Above: The Widow’s Mite
Image Sources = Johannes Bockh and Thomas Mirtsch
Blessed Lord, who caused all holy scriptures to be written for our learning:
Grant us so to hear them, read, mark, learn, and inwardly digest them,
that we may embrace and ever hold fast the blessed hope of everlasting life,
which you have given us in our Savior Jesus Christ;
who lives and reigns with you and the Holy Spirit,
one God, for ever and ever. Amen.
–The Book of Common Prayer (1979), page 236
The Assigned Readings:
Genesis 43:1-28 (24th Day of Lent)
Genesis 44:1-18, 32-34 (25th Day of Lent)
Psalm 34 (Morning–24th Day of Lent)
Psalm 5 (Morning–25th Day of Lent)
Psalms 25 and 91 (Evening–24th Day of Lent)
Psalms 27 and 51 (Evening–25th Day of Lent)
Mark 12:13-27 (24th Day of Lent)
Mark 12:28-41 (25th Day of Lent)
Some Related Posts:
As I read the assigned lessons I arrived at a unifying theme: sincerity (or the lack thereof). Joseph’s brothers demonstrated the sincerity of their change of heart by
- not objecting to preferential treatment for Benjamin, the youngest brother, in Genesis 43:33-34, and
- defending Benjamin, whom they thought was about to become a slave in Genesis 44:18-34.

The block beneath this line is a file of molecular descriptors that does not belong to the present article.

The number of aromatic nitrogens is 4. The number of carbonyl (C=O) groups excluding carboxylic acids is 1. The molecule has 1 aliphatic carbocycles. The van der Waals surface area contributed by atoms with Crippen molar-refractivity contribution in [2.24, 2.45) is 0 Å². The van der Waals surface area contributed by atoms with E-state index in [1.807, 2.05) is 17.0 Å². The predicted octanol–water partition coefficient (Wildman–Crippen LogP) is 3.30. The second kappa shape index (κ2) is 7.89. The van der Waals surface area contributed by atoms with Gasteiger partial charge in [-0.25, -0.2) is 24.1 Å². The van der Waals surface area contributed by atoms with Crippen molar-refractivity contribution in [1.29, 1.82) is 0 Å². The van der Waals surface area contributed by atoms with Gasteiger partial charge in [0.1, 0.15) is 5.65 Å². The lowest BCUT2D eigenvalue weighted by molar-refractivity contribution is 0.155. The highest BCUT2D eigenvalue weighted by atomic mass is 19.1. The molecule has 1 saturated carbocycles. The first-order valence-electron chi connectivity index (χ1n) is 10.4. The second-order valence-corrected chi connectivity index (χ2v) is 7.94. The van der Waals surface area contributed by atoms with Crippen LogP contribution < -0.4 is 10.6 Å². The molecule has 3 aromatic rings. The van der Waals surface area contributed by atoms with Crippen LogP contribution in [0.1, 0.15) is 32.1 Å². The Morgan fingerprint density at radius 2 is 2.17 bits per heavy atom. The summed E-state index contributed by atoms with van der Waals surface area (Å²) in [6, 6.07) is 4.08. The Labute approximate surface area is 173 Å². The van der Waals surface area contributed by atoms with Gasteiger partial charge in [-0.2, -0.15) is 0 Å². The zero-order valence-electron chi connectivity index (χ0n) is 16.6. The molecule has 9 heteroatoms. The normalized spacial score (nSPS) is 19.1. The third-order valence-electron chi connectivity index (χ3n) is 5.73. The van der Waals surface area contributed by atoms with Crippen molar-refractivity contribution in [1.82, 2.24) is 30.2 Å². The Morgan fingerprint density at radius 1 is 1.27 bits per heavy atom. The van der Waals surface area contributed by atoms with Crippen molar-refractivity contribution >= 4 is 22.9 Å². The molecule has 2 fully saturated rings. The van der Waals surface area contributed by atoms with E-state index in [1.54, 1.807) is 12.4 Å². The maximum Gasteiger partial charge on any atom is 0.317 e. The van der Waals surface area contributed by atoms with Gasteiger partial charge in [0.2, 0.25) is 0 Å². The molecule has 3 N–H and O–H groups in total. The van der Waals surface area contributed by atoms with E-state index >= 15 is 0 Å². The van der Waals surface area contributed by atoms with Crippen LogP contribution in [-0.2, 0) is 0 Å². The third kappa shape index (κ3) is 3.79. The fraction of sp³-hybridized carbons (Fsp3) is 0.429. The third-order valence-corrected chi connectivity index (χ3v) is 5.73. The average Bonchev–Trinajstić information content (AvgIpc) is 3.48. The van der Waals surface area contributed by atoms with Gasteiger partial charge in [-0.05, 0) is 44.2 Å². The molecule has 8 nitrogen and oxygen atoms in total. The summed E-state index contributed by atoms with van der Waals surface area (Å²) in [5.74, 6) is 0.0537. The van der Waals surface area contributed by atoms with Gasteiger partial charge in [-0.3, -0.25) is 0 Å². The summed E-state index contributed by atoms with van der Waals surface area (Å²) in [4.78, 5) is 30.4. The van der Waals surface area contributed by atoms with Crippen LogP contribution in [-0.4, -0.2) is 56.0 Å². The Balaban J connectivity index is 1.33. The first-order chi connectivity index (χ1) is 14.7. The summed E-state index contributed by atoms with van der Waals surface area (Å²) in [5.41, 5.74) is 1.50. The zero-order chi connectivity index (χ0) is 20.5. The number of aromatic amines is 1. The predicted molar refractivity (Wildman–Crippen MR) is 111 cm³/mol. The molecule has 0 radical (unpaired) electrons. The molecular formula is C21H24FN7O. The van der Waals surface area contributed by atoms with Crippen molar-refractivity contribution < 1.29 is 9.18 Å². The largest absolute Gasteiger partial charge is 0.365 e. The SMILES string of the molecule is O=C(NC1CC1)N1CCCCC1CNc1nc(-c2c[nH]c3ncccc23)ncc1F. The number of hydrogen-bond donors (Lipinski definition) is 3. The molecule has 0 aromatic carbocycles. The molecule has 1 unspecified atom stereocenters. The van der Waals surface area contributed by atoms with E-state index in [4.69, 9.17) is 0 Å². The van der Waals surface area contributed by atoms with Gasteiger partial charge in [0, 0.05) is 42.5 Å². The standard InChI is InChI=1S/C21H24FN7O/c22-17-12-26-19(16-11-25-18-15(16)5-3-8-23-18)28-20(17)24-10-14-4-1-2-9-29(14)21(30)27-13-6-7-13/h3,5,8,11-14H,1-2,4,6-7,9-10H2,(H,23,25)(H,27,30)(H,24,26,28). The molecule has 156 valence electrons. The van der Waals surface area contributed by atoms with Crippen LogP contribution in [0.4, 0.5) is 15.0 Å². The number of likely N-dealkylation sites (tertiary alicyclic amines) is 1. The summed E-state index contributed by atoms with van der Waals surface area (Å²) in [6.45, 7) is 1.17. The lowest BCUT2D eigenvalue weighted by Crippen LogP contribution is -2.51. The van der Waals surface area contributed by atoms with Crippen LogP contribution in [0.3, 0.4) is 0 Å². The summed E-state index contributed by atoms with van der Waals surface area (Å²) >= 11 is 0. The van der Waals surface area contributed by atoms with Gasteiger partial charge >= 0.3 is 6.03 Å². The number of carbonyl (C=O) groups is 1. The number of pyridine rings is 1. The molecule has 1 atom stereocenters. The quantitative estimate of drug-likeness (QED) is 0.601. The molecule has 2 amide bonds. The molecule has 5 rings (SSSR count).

They passed the test with flying colors.
In contrast, collaborators tried to trick Jesus into sounding like a rebel in Mark 12:13-17. There were more Roman soldiers than usual in the city at the time. But Jesus was no fool. And the Sadducees, who denied the resurrection of the dead, asked an obvious trick question about levirate marriage and the afterlife. Yet our Lord did field an honest question–one regarding the greatest commandment–and witnessed a desperately poor widow make an offering. In the immediately prior passage he had denounced scribes who
devour the property of widows….
–Mark 12:40b, The New Jerusalem Bible
I have covered the widow’s mite in other posts linked to this one, but I choose to write the following here and now: The widow should have kept her money and spent it on her needs. But at least she was sincere.
May we refrain from playing destructive games with God and each other. Instead, may we seek the best for each other and the community, be honest in that, and be sincere in our love.
KENNETH RANDOLPH TAYLOR
MAY 22, 2012 COMMON ERA
THE FEAST OF RICHARD BIGGS, ACTOR
THE FEAST OF ROTA WAITOA, ANGLICAN PRIEST
Adapted from this post: